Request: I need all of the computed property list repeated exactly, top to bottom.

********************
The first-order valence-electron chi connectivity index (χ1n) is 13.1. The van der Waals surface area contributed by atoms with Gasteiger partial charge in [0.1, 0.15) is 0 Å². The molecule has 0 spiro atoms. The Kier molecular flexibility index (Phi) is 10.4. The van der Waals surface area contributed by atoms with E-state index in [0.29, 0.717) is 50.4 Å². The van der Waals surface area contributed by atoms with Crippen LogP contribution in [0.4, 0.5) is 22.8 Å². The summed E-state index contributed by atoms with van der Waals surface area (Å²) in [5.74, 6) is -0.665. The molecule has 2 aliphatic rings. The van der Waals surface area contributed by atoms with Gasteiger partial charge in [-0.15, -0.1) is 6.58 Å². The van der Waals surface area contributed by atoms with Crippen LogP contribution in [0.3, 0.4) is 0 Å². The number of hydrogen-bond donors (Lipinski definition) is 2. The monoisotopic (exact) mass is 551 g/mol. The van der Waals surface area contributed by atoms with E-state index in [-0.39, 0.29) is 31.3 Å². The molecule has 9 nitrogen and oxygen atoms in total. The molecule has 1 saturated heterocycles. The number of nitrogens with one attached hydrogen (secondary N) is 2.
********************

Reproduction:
The first-order valence-electron chi connectivity index (χ1n) is 13.1. The van der Waals surface area contributed by atoms with Gasteiger partial charge in [0.1, 0.15) is 0 Å². The molecule has 0 spiro atoms. The Kier molecular flexibility index (Phi) is 10.4. The van der Waals surface area contributed by atoms with E-state index in [0.29, 0.717) is 50.4 Å². The van der Waals surface area contributed by atoms with Crippen LogP contribution in [0.4, 0.5) is 22.8 Å². The summed E-state index contributed by atoms with van der Waals surface area (Å²) in [5.74, 6) is -0.665. The molecule has 2 aliphatic rings. The van der Waals surface area contributed by atoms with Gasteiger partial charge in [-0.15, -0.1) is 6.58 Å². The van der Waals surface area contributed by atoms with Crippen LogP contribution in [0.3, 0.4) is 0 Å². The number of hydrogen-bond donors (Lipinski definition) is 2. The monoisotopic (exact) mass is 551 g/mol. The van der Waals surface area contributed by atoms with E-state index in [-0.39, 0.29) is 31.3 Å². The molecule has 9 nitrogen and oxygen atoms in total. The molecule has 1 saturated heterocycles. The number of nitrogens with one attached hydrogen (secondary N) is 2.